We do not inherit the earth from our ancestors, we borrow it from our children.
On this Earth Day, it seems appropriate to observe the condition of the planet as a metaphor for our human condition. Or is it the human condition, played out every day in myriad ways, that is the metaphor for the condition of the planet? As I step back and observe these, it appears to be a both/and situation.
The alarm is being sounded, over and over, to warn us that we must make immediate changes to the way we live on this planet if there is to be one at all for our children’s children…or their children. Our lives of excess are catching up rapidly. Whether we consume large amounts of fossil fuels for various reasons, don’t bother to recycle appropriate waste in our communities, or we eat too much, or keep using plastic bags when we shop, or…there are many more; we are taking from rather than seeking ways to give to our planet to keep it healthy.
I wonder how our individual choices mirror, in some way, those we are making in the ways we choose to live on this planet? I feel it is worth a few moments for each of us to pause to consider our own individual health and how it, too, may mirror the condition of our planet. Our choices have consequences. Every choice…every one.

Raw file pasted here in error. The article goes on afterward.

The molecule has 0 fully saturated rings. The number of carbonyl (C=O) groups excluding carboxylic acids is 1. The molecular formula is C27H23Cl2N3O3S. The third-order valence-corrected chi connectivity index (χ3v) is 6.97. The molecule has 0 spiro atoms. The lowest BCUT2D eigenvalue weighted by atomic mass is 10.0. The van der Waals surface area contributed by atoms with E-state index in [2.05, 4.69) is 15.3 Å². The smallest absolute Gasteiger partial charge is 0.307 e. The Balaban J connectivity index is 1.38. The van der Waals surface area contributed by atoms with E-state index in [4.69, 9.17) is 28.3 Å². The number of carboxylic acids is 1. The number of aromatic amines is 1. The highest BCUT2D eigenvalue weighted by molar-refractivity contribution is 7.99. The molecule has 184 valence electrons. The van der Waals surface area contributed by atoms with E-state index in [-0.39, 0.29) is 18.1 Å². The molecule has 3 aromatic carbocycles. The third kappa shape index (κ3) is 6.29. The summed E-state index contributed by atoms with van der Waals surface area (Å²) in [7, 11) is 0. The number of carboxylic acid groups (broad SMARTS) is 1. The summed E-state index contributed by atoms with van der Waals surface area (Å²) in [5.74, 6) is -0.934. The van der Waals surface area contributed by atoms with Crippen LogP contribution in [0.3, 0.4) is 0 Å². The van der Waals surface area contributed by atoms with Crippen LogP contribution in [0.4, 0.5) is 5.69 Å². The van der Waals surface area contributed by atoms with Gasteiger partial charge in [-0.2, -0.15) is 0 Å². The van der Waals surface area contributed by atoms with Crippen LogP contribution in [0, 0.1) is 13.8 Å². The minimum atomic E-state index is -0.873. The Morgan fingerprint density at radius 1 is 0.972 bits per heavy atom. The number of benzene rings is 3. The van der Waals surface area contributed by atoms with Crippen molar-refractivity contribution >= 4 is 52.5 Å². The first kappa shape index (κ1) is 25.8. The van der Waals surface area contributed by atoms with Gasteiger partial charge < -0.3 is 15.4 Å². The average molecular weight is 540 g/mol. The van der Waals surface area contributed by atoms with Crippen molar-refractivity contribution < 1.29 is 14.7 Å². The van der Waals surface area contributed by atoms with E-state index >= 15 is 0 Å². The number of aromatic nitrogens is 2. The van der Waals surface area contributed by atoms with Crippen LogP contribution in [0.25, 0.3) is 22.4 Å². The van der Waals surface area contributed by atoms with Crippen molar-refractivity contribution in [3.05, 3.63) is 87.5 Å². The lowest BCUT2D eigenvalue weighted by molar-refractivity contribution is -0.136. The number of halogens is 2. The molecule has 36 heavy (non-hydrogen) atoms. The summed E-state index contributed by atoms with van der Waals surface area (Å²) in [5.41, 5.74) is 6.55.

I love trees. They have been an object of my love and respect for many years. Over the weekend I read a message from Tami Simon of Sounds True that mentioned trees and Adyashanti’s perspective on them in his most recent book.
“In his new book, The Most Important Thing, spiritual teacher Adyashanti writes about “enlightened relativity” by exploring the nature of a living tree. He writes about how it is impossible to say that such a tree exists separately from the soil that feeds its roots, or from the sunshine, air, and rain that allow the tree to grow and thrive. It is actually pretty obvious: there is no such thing as a tree apart from the total environment in which it is embedded.”
And so it is with each of us.
We are fragile. The earth is fragile. May we see our own fragility, so that we see how fragile the earth we inhabit truly is.
May we all learn to love, honor and respect the gift of our lives here and now. As we heal ourselves, we contribute to the healing of the planet. May we offer love, honor and respect to the earth by making choices, however small, that contribute to the healing of our environment.
Think globally. Act locally.
It will make a difference.
With gratitude to all of those who work tirelessly every day to care for and nurture back to health, our earthly home.